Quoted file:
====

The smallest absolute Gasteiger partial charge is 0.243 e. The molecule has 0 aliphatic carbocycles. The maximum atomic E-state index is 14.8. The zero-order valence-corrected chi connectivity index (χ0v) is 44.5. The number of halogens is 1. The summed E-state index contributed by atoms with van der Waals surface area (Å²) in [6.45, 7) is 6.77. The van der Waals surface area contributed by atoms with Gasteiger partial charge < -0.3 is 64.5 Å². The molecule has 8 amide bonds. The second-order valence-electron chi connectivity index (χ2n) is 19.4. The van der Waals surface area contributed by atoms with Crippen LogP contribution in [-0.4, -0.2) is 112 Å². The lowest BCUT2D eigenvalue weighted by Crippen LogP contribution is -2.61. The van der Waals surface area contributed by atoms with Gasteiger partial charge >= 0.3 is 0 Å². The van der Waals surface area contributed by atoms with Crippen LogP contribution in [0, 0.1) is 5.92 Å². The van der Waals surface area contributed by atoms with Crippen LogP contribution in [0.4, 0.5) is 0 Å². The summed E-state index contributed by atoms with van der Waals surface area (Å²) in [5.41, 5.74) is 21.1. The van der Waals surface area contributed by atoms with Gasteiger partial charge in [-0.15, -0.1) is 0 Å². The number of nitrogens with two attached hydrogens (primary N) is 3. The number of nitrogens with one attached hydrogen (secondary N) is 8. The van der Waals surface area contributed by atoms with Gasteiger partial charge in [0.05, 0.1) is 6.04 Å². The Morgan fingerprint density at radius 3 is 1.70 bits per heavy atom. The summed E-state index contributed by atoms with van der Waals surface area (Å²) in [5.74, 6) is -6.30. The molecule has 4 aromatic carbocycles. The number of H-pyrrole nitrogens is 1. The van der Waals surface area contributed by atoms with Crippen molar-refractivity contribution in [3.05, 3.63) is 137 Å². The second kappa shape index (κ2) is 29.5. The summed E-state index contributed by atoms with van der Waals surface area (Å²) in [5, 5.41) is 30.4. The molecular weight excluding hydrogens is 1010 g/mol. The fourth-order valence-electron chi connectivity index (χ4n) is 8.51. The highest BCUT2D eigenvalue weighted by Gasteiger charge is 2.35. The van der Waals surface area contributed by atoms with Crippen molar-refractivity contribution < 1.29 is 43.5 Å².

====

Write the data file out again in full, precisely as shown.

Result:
The smallest absolute Gasteiger partial charge is 0.243 e. The molecule has 0 aliphatic carbocycles. The maximum atomic E-state index is 14.8. The zero-order valence-corrected chi connectivity index (χ0v) is 44.5. The number of halogens is 1. The summed E-state index contributed by atoms with van der Waals surface area (Å²) in [6.45, 7) is 6.77. The van der Waals surface area contributed by atoms with Gasteiger partial charge < -0.3 is 64.5 Å². The molecule has 8 amide bonds. The second-order valence-electron chi connectivity index (χ2n) is 19.4. The van der Waals surface area contributed by atoms with Crippen LogP contribution in [-0.4, -0.2) is 112 Å². The lowest BCUT2D eigenvalue weighted by Crippen LogP contribution is -2.61. The van der Waals surface area contributed by atoms with Gasteiger partial charge >= 0.3 is 0 Å². The van der Waals surface area contributed by atoms with Crippen LogP contribution in [0, 0.1) is 5.92 Å². The van der Waals surface area contributed by atoms with Crippen LogP contribution in [0.4, 0.5) is 0 Å². The summed E-state index contributed by atoms with van der Waals surface area (Å²) in [5.41, 5.74) is 21.1. The van der Waals surface area contributed by atoms with Gasteiger partial charge in [-0.15, -0.1) is 0 Å². The number of nitrogens with two attached hydrogens (primary N) is 3. The number of nitrogens with one attached hydrogen (secondary N) is 8. The van der Waals surface area contributed by atoms with Gasteiger partial charge in [0.05, 0.1) is 6.04 Å². The Morgan fingerprint density at radius 3 is 1.70 bits per heavy atom. The summed E-state index contributed by atoms with van der Waals surface area (Å²) in [5.74, 6) is -6.30. The molecule has 4 aromatic carbocycles. The number of H-pyrrole nitrogens is 1. The van der Waals surface area contributed by atoms with Crippen molar-refractivity contribution in [3.05, 3.63) is 137 Å². The second kappa shape index (κ2) is 29.5. The summed E-state index contributed by atoms with van der Waals surface area (Å²) in [5, 5.41) is 30.4. The molecular weight excluding hydrogens is 1010 g/mol. The fourth-order valence-electron chi connectivity index (χ4n) is 8.51. The highest BCUT2D eigenvalue weighted by Gasteiger charge is 2.35. The van der Waals surface area contributed by atoms with Crippen molar-refractivity contribution < 1.29 is 43.5 Å².